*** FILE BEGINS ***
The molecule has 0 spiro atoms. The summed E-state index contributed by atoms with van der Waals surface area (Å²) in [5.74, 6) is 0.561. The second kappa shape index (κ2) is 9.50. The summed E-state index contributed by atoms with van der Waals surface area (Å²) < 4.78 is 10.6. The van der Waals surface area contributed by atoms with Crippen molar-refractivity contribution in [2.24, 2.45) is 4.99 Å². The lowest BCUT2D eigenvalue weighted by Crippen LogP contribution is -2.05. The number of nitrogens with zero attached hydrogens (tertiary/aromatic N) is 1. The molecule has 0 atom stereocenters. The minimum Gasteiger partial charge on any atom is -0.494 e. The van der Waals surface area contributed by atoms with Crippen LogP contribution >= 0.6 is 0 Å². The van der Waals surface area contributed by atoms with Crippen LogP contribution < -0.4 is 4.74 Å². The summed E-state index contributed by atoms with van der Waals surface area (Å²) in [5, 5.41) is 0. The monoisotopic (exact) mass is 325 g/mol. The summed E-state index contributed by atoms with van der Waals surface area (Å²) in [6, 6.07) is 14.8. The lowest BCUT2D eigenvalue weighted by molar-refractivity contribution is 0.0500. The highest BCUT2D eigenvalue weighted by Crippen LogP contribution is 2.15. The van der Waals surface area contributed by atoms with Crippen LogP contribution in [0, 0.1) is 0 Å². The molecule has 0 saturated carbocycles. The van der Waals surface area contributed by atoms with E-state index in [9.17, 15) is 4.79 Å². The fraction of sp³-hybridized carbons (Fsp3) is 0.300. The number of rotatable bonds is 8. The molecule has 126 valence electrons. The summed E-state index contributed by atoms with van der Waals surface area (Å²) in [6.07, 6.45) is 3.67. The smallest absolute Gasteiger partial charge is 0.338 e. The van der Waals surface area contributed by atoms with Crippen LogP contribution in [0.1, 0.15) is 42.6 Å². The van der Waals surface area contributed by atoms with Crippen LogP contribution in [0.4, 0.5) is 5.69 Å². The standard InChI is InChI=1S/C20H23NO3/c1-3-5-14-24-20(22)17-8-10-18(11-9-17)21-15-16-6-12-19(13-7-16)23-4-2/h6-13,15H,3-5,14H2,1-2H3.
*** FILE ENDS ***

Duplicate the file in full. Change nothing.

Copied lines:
The molecule has 0 spiro atoms. The summed E-state index contributed by atoms with van der Waals surface area (Å²) in [5.74, 6) is 0.561. The second kappa shape index (κ2) is 9.50. The summed E-state index contributed by atoms with van der Waals surface area (Å²) < 4.78 is 10.6. The van der Waals surface area contributed by atoms with Crippen molar-refractivity contribution in [2.24, 2.45) is 4.99 Å². The lowest BCUT2D eigenvalue weighted by Crippen LogP contribution is -2.05. The number of nitrogens with zero attached hydrogens (tertiary/aromatic N) is 1. The molecule has 0 atom stereocenters. The minimum Gasteiger partial charge on any atom is -0.494 e. The van der Waals surface area contributed by atoms with Crippen LogP contribution >= 0.6 is 0 Å². The van der Waals surface area contributed by atoms with Crippen LogP contribution < -0.4 is 4.74 Å². The summed E-state index contributed by atoms with van der Waals surface area (Å²) in [5, 5.41) is 0. The monoisotopic (exact) mass is 325 g/mol. The summed E-state index contributed by atoms with van der Waals surface area (Å²) in [6, 6.07) is 14.8. The lowest BCUT2D eigenvalue weighted by molar-refractivity contribution is 0.0500. The highest BCUT2D eigenvalue weighted by Crippen LogP contribution is 2.15. The van der Waals surface area contributed by atoms with Crippen LogP contribution in [0, 0.1) is 0 Å². The molecule has 0 saturated carbocycles. The van der Waals surface area contributed by atoms with E-state index in [9.17, 15) is 4.79 Å². The fraction of sp³-hybridized carbons (Fsp3) is 0.300. The number of rotatable bonds is 8. The molecule has 126 valence electrons. The summed E-state index contributed by atoms with van der Waals surface area (Å²) in [6.07, 6.45) is 3.67. The smallest absolute Gasteiger partial charge is 0.338 e. The van der Waals surface area contributed by atoms with Crippen LogP contribution in [0.1, 0.15) is 42.6 Å². The van der Waals surface area contributed by atoms with Crippen LogP contribution in [0.4, 0.5) is 5.69 Å². The standard InChI is InChI=1S/C20H23NO3/c1-3-5-14-24-20(22)17-8-10-18(11-9-17)21-15-16-6-12-19(13-7-16)23-4-2/h6-13,15H,3-5,14H2,1-2H3.